Settlement of Cobell lawsuit 'bittersweet'

By Cindy Yurth
Tséyi' Bureau

CHINLE, Dec. 8, 2009

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It sounds like a lot of money - indeed, it's the biggest settlement, by far, the federal government has ever paid in a lawsuit.

But when you subtract the legal costs and divide it up among 500,000 people, $1.4 billion is not so much.

That's the amount that will be paid out to holders of the 500,000 individual Indian trust accounts, including about 42,000 Navajos, to settle Cobell v. Salazar, the 13-year-old lawsuit that accuses the federal government of mismanaging assets held in trust for individual Native Americans.

That is, if a U.S. court and Congress approve.

It works out to a base amount of $1,500 for most beneficiaries, plus whatever is left after all the legal bills are paid - divided by the number of people with Individual Indian Trust accounts and other claims to a piece of the pie. It could be years before that amount is known.

However, there will also be an opportunity for allottees to sell their land back to the government to be held in trust for their tribe, and a $60 million Native American scholarship fund.

And a promise from Uncle Sam to do better accounting from here on out by complying with negotiated standards.

"Bittersweet" is how lead plaintiff Elouise Cobell, Blackfeet, described the settlement.

"We have achieved a measure of justice and financial compensation for individual Indians whose trust accounts were mismanaged by our government," said Cobell, executive director of the Native American Community Development Corp., in a press release. "Indians did not receive the full financial settlement they deserved, but we achieved the best settlement we could."

Cobell said she was concerned about the number of plaintiffs who have died since the lawsuit was filed and is glad for a resolution of the case, even though she believes the settlement is far less than the amount lost through the government's mishandling of the trust assets.

"Over the nearly 14 years that I've been visiting reservations to discuss with individual Indians the suit and its slow progress through the federal court system, I've seen a dramatic decline in the number of original Indian account holders," Cobell said.

"Time takes a toll, especially on elders living in abject poverty,” she said. “Many of them died as we continued our struggle to settle this suit. Many more would not survive long to see a financial gain, if we had not settled now."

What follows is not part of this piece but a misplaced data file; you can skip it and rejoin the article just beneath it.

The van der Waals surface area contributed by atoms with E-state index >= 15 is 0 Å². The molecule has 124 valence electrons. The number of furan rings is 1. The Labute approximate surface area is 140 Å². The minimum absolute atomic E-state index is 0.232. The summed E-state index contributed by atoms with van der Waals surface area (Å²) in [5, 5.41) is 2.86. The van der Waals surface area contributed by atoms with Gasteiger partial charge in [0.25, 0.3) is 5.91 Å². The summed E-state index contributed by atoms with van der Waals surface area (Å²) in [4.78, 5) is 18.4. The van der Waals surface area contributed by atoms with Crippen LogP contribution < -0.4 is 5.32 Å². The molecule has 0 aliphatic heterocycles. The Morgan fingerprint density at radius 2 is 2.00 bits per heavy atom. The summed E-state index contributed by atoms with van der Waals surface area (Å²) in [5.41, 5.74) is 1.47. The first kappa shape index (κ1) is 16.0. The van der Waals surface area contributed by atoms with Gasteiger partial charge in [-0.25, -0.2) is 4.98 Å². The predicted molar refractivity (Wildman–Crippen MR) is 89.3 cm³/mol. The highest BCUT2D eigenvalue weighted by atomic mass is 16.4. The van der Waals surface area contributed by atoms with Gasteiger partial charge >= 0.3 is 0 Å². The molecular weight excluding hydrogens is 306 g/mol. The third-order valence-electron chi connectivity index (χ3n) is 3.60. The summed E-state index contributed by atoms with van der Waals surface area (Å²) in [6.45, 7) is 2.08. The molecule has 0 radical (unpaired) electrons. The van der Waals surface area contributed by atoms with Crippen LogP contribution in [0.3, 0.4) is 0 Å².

That sentiment was echoed by Vice President Ben Shelly, quoted in a press release from the Navajo Nation Washington Office.

"This has been a long journey for the Cobell team and the DOI attorneys to negotiate this agreement," Shelly said. "I just hope it's a fair amount for the individual Navajos affected by settlement and help resolve the tribe's own lawsuit regarding mismanagement of trust funds."




That suit is still in litigation.

To read the details of the proposed Cobell settlement and to register to be informed of the results as a member of the plaintiff class, go to www.cobellsettlement.com.

Meanwhile, the Pelt v. Utah case, a sort of mini-Cobell about the state of Utah's alleged mishandling of the Utah Navajo Trust, is in mediation. Pelt attorney Jon Pace said the case seemed close to a settlement last week, but "working out the details" has been slow going.

"There may be a reason this case has dragged on for 18 years," he quipped.

While the resolution of Cobell may have some "indirect" affect on the Pelt negotiations, Pelt is a different animal, according to Pace.

"One of the big differences is they (Cobell plaintiffs) have individual claims, while Pelt is what we call a 'common fund' claim," Pace said. "We have to mediate with a view to the joint common interest in one pool of money."

 At least one question involving the Utah Navajo Trust may be cleared up soon, however. 

The U.S. Senate Indian Affairs Committee is holding a hearing tomorrow (Dec. 8) on Utah Republican Robert Bennett's bill to transfer trusteeship of the trust to the Utah Dineh Corp., a nonprofit corporation with an all-Navajo board of directors.

While most of the seven Utah Navajo chapters support Bennett's bill, Aneth Chapter and an organization of Aneth Extension residents called Descendants of K'aayelii do not.

The Navajo Nation has also objected, saying a committee of the Navajo Nation Council should oversee the trust.

The state of Utah resigned its trusteeship last year and asked Congress to appoint a new trustee for the 76-year-old trust, comprised of oil royalties from wells in the Aneth area.

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